There are so many things I hate about my current career, I want to just walk away from it entirely. I hate feeling so out of control over the success of projects. I hate having to use data to back up every single decision when I prefer to make choices largely based on intuition, because generally I understand people’s motivations and don’t mind the idea of testing things but data is a crunch in Silicon Valley when people are too scared to think for themselves since you can’t truly fail if the data told you one thing and you listened to it. I hate how everything seems so damn important and life-or-death where you’re being suffocated by stress when in the long run all the small things that felt so enormously important don’t matter – when even your “big” mistakes don’t really make a giant different in whether the company succeeds or fails because you aren’t at all involved in the product itself therefore even if you make it sound great in the long run no matter what you do, the success of the company is not at all in your hands, the product has to be great, and remain great, or at least better than other options on the market, and whether it is or isn’t your job is to make people think it is, to make sure everyone knows it’s the best. Your job is to tell the truth or to lie, it doesn’t matter, you just have to make sure that everyone wants to buy your product. You have to take data and massage it so it tells the story you want to tell, you have to constantly be manipulating everyone and everything with your fake smiles and astounding interpersonal communication skills, and pseudo-empathy and heaps of politics that get in the way of just getting your job done. And you probably don’t actually know what the hell you’re doing because no one teaches you this shit and everyone is making it up but some people naturally are good at sounding like they know what they’re doing by testing things and follow through and some results which maybe make them good at their jobs or as good as anyone can be at a job that has no actual success metric that one can achieve that is meaningful, as you aren’t building on top of work done previously most of the time but instead constantly trying to scale a mountain but starting back at the beginning every quarter and looking up at a peak that is getting increasingly taller and further away. And you have to organize your projects that you think based on data will have the appropriate impact needed and delegate this work to other people and motivate them to work their asses off to make a dent in the sea of impossible victory and you somehow have the ability to get your employees to want to work 24/7 on being part of this “team” and making an impact and doing the best work of their lives that in the end, again, is virtually meaningless, albeit potentially helpful in the short-term and that’s the best one can ask of themselves in a role where success is defined by how good of a bullshitter you are tied to some serious project management and political skills namely the ability to lie with the most brilliant poker face because that’s what great managers do best.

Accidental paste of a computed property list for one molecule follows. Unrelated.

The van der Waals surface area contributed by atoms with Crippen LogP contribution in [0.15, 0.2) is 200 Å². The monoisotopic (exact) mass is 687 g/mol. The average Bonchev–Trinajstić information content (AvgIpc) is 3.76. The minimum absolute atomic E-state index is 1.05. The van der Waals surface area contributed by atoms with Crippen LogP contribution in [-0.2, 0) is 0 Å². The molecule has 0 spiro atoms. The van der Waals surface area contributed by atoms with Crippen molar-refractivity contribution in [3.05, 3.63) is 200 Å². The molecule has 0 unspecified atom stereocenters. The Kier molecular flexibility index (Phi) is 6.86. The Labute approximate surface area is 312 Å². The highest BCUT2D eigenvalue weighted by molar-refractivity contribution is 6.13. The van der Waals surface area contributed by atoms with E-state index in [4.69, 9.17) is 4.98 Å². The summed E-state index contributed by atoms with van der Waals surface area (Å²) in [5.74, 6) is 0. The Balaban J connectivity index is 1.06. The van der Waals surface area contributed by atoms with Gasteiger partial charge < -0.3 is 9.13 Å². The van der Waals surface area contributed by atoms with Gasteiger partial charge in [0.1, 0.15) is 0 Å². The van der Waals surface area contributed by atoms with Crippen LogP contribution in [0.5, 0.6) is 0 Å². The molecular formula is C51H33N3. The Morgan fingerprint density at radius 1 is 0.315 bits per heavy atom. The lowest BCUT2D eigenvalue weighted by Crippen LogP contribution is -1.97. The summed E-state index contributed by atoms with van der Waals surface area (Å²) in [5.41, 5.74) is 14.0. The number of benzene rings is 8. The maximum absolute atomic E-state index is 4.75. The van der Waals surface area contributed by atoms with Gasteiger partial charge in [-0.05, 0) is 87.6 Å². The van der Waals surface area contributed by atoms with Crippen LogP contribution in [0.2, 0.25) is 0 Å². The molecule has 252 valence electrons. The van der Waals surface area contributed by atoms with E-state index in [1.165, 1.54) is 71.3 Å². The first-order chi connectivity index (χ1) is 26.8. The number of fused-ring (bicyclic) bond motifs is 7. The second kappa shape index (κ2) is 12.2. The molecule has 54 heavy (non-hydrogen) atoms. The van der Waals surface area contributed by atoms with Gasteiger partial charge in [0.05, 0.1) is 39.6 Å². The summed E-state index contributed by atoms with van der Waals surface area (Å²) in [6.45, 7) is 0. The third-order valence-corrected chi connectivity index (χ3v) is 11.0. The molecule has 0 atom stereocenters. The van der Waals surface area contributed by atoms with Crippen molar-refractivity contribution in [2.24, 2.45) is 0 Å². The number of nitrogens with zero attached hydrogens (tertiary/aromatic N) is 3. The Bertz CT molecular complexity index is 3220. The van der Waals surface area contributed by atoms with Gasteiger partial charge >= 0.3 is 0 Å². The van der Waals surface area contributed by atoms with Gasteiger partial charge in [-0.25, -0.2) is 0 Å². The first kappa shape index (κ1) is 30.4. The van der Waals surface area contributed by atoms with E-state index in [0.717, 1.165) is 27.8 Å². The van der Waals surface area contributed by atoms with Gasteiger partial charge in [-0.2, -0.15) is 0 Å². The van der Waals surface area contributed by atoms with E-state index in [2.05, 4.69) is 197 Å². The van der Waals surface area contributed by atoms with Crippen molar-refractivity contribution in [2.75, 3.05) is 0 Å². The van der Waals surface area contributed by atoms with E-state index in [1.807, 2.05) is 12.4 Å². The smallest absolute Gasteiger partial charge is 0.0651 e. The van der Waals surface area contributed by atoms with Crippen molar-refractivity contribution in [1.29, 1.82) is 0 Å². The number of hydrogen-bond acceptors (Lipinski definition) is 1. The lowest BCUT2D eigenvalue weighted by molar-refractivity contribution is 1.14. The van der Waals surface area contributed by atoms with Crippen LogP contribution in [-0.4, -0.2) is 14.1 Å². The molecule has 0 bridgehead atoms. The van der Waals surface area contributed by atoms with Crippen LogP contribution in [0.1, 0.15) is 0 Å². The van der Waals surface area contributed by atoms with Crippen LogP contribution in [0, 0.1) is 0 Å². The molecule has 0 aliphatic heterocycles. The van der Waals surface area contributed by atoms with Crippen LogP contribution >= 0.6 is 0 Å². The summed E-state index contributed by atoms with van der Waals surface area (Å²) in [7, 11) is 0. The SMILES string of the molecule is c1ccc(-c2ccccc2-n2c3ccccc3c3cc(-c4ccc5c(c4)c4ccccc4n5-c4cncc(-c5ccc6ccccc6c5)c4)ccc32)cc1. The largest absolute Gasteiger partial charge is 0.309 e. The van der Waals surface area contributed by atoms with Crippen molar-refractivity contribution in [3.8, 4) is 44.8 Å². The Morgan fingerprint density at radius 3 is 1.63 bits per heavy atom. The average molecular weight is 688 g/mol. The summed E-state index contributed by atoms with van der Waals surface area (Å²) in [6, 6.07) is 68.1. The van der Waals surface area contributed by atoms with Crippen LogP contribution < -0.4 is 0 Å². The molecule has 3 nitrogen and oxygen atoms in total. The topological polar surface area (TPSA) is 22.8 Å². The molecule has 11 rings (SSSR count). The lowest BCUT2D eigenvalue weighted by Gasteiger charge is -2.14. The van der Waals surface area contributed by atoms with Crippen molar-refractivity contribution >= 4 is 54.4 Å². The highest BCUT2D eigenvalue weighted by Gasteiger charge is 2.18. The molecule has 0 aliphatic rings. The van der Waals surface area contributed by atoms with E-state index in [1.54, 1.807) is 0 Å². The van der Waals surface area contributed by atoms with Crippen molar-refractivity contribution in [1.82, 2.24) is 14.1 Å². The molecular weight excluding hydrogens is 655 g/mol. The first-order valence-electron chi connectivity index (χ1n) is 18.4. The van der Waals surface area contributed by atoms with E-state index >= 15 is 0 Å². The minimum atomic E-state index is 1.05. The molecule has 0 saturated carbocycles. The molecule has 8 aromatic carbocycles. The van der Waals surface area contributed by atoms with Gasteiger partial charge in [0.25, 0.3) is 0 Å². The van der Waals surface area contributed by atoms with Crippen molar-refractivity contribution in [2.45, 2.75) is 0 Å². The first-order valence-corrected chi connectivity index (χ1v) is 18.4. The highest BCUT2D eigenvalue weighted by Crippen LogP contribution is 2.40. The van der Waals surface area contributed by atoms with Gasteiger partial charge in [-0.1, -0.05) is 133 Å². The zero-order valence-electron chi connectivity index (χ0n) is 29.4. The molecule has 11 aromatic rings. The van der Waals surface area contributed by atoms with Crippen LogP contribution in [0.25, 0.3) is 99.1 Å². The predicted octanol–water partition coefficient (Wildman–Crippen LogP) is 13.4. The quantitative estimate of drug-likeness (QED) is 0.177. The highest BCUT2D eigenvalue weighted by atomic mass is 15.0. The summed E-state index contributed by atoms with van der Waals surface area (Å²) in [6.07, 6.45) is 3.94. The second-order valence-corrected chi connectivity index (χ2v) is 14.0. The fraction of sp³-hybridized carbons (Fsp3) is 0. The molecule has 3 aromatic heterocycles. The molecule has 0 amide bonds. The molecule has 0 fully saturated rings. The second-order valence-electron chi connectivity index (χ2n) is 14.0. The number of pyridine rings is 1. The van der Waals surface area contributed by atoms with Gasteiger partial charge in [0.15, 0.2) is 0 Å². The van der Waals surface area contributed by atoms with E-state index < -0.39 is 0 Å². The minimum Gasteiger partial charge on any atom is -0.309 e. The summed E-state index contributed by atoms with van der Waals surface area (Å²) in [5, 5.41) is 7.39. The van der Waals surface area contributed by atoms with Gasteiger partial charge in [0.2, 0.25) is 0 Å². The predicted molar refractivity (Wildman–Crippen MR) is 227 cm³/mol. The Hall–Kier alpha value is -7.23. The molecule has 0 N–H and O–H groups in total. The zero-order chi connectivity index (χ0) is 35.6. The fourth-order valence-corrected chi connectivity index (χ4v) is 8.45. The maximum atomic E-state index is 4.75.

Can I go back to that? I know long-term success in this role is impossible, but short-term stints of holding my breath and trying to play that role are becoming easier each time – but they will never be easy. I can’t do work when I don’t care, even when they pay me a lot, and I wish I could because life would be so much easier that way — I’d be a millionaire in 5-10 years, which isn’t rich but it sure is a nice number en route to serious financial security. But. I. Just. Can’t. Do. This. Anymore. It’s not good to ask oneself if it would be better to jump in front of a train than to go to work one more day as a clear failure… if the embarrassment of failure is worse than the pain of disappearing.